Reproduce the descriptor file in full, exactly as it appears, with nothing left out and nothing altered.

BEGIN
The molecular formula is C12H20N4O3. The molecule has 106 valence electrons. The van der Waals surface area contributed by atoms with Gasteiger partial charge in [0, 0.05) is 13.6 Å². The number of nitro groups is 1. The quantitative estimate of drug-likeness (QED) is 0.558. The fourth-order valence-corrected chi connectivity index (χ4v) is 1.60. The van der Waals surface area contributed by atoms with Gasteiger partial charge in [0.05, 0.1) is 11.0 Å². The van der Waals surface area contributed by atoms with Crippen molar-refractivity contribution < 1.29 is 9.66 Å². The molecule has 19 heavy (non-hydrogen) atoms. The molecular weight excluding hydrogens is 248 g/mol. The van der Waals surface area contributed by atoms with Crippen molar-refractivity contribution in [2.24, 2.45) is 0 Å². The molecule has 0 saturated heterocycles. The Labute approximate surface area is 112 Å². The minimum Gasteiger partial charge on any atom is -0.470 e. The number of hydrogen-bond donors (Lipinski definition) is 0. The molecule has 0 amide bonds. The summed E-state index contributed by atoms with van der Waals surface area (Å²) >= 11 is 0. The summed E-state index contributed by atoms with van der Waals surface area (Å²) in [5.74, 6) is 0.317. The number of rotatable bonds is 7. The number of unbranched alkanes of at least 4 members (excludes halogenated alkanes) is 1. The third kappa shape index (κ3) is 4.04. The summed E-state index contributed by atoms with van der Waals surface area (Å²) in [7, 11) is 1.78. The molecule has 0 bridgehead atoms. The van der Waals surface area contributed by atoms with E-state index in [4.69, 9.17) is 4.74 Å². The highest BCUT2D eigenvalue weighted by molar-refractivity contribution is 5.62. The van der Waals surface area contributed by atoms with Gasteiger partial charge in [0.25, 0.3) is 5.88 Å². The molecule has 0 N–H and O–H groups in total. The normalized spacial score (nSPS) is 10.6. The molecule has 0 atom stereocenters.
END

The molecular formula is C12H20N4O3. The molecule has 106 valence electrons. The van der Waals surface area contributed by atoms with Gasteiger partial charge in [0, 0.05) is 13.6 Å². The number of nitro groups is 1. The quantitative estimate of drug-likeness (QED) is 0.558. The fourth-order valence-corrected chi connectivity index (χ4v) is 1.60. The van der Waals surface area contributed by atoms with Gasteiger partial charge in [0.05, 0.1) is 11.0 Å². The van der Waals surface area contributed by atoms with Crippen molar-refractivity contribution < 1.29 is 9.66 Å². The molecule has 19 heavy (non-hydrogen) atoms. The molecular weight excluding hydrogens is 248 g/mol. The van der Waals surface area contributed by atoms with Crippen molar-refractivity contribution in [2.24, 2.45) is 0 Å². The molecule has 0 saturated heterocycles. The Labute approximate surface area is 112 Å². The minimum Gasteiger partial charge on any atom is -0.470 e. The number of hydrogen-bond donors (Lipinski definition) is 0. The molecule has 0 amide bonds. The summed E-state index contributed by atoms with van der Waals surface area (Å²) >= 11 is 0. The summed E-state index contributed by atoms with van der Waals surface area (Å²) in [5.74, 6) is 0.317. The number of rotatable bonds is 7. The number of unbranched alkanes of at least 4 members (excludes halogenated alkanes) is 1. The third kappa shape index (κ3) is 4.04. The summed E-state index contributed by atoms with van der Waals surface area (Å²) in [7, 11) is 1.78. The molecule has 0 bridgehead atoms. The van der Waals surface area contributed by atoms with E-state index in [4.69, 9.17) is 4.74 Å². The highest BCUT2D eigenvalue weighted by molar-refractivity contribution is 5.62. The van der Waals surface area contributed by atoms with Gasteiger partial charge in [0.25, 0.3) is 5.88 Å². The molecule has 0 N–H and O–H groups in total. The normalized spacial score (nSPS) is 10.6. The molecule has 0 atom stereocenters.